The first GWAS for T2D was conducted in a French discovery cohort composed of 661 cases of T2D (body mass index [BMI]<30 kg/m2, first-degree family history of T2D) and 614 non-diabetic controls were genotyped on two genotyping platforms. In total, 392,935 SNPs culled from two different genotyping platforms were analyzed for association with T2D. Although two associations were not reproducible in follow-up studies (LOC387761, EXT2), this study identified novel and reproducible association signals at SLC30A8 and HHEX, and validated the well known association at TCF7L2.13 Investigators from the Icelandic company deCODEand their collaborators confirmed the association of loci SLC30A8 and HHEX with T2D and identified an additional signal in CDKAL1.14 On the same day, three collaborating groups, the Wellcome Trust Case Control Consortium (WTCCC), the Finland-United States Investigation of NIDDM Genetics (FUSION) group, and the Diabetes Genetics Initiative (DGI), published their findings replicating SLC30A8 and HHEX, and independently discovering novel associations at CDKAL1, IGF2BP2 and CDKN2A/B.15-17

More power to detect low-effect size common variants with increasing sample size

WTCCC, FUSION, and DGI ultimately combined their data to form the Diabetes Genetics Replication and Metaanalysis (DIAGRAM) consortium, which led to a substantial increase in sample size and, thus, power to detect common genetic variants with low effect size.18 Table 1 summarizes the findings of each of these cohorts and consortia.

Most T2D genetics cohorts have now coalesced to form DIAGRAM+, which achieved an effective sample size of over 22,000 subjects of European origin. In a recent report, 2,426,886 imputed and genotyped autosomal SNPs, with additional interrogation of the X-chromosome, were examined for association with T2D as a categorical phenotype. Fourteen signals, also shown in Table 1, reached genome-wide significance (P<5×10−8) in association with T2D (this threshold is determined by correction for the estimated 106 independent tests that capture common genomic variation in non-African populations19).

In addition to nine novel loci, this most recent meta-analysis allowed for the confirmation of other loci previously associated with T2D among smaller cohorts including IRS1, MTNR1B and KCNQ1.20-25 In independent work, IRS1 (encoding the insulin receptor substrate-1) had been associated with T2D, development of hyperglycemia, insulin resistance by homeostasis model assessment (HOMA-IR26), fasting glucose, and fasting insulin.27 Several GWAS for fasting glucose as a quantitative trait, described in more detail below, had already identified MTNR1B as a locus influencing fasting hyperglycemia making it a candidate locus for association with T2D.21-23 A third SNP, rs231362, is located in an intron of KCNQ1 in chromosome 11 which overlaps the KCNQ1OT1 transcript, thought to influence expression of CDKN1C which regulates β-cell development;28 an independent signal in KCNQ1 had been associated with T2D in a Japanese, Korean, Chinese and European populations.24,25 Two additional loci were near genes had been linked with T2D in previous studies, but not at genome-wide significance: HNF1A harbors rare mutations that account for MODY, and BCL11A had shown suggestive association not reaching genome-wide significance in the first DIAGRAM discovery meta-analysis.18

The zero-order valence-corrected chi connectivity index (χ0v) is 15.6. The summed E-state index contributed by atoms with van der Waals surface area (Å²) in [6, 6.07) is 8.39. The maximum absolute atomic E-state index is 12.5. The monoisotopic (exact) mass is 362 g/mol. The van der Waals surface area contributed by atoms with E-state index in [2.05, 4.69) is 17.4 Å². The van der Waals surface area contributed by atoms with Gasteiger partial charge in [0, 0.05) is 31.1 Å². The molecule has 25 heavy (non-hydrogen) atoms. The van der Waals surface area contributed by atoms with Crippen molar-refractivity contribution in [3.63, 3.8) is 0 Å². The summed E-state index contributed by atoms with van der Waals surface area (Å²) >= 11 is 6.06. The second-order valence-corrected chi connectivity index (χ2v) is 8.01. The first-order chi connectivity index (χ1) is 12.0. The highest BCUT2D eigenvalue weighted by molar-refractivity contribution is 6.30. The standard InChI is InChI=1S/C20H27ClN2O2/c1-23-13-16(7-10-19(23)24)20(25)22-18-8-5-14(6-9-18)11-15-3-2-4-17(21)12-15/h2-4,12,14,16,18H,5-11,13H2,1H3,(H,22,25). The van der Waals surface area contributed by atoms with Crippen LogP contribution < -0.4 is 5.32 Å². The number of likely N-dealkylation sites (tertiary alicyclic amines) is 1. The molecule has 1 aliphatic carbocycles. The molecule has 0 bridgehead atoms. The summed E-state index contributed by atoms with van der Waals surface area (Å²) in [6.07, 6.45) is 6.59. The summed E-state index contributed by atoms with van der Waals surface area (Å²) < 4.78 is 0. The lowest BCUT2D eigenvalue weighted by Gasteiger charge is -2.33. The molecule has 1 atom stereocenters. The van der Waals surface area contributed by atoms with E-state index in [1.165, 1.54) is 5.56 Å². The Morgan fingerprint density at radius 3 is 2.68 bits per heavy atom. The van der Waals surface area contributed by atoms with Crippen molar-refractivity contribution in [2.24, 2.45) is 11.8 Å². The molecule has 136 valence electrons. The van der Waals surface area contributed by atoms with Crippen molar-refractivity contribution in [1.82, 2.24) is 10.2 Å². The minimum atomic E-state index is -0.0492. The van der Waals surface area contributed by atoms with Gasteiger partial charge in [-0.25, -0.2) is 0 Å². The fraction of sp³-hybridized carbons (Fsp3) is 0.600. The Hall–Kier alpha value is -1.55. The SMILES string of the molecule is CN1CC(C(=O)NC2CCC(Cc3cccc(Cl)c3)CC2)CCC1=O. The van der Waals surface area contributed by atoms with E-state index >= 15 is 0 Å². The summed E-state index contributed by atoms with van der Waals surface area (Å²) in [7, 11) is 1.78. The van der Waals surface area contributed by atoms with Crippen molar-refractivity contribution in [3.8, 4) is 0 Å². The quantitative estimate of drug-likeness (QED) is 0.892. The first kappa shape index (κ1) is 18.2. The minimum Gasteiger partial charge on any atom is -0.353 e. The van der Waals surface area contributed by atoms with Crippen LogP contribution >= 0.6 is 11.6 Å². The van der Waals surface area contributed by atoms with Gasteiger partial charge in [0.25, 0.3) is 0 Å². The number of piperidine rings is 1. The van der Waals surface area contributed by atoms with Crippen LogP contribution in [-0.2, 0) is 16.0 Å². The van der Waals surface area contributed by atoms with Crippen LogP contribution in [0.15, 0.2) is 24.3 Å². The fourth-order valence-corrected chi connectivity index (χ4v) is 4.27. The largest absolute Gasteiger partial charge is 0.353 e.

GWAS for continuous glycemic traits

Initial GWAS interrogated the genetic determinants of T2D as a dichotomous phenotype (disease vs. no disease), rather than examining continuous glycemic traits. Prior to the development of GWAS, Weedon et al. had examined GCK, a gene in which rare mutations cause a defect in the the rate-limiting enzyme that drives glucose metabolism in the β cell, resulting in MODY2. Using the candidate gene approach, they demonstrated that two common variants, rs1799884 and rs3757840, are associated with fasting glucose surpassing or approaching genome-wide significance (1×10−9 and 8×10−7, respectively).29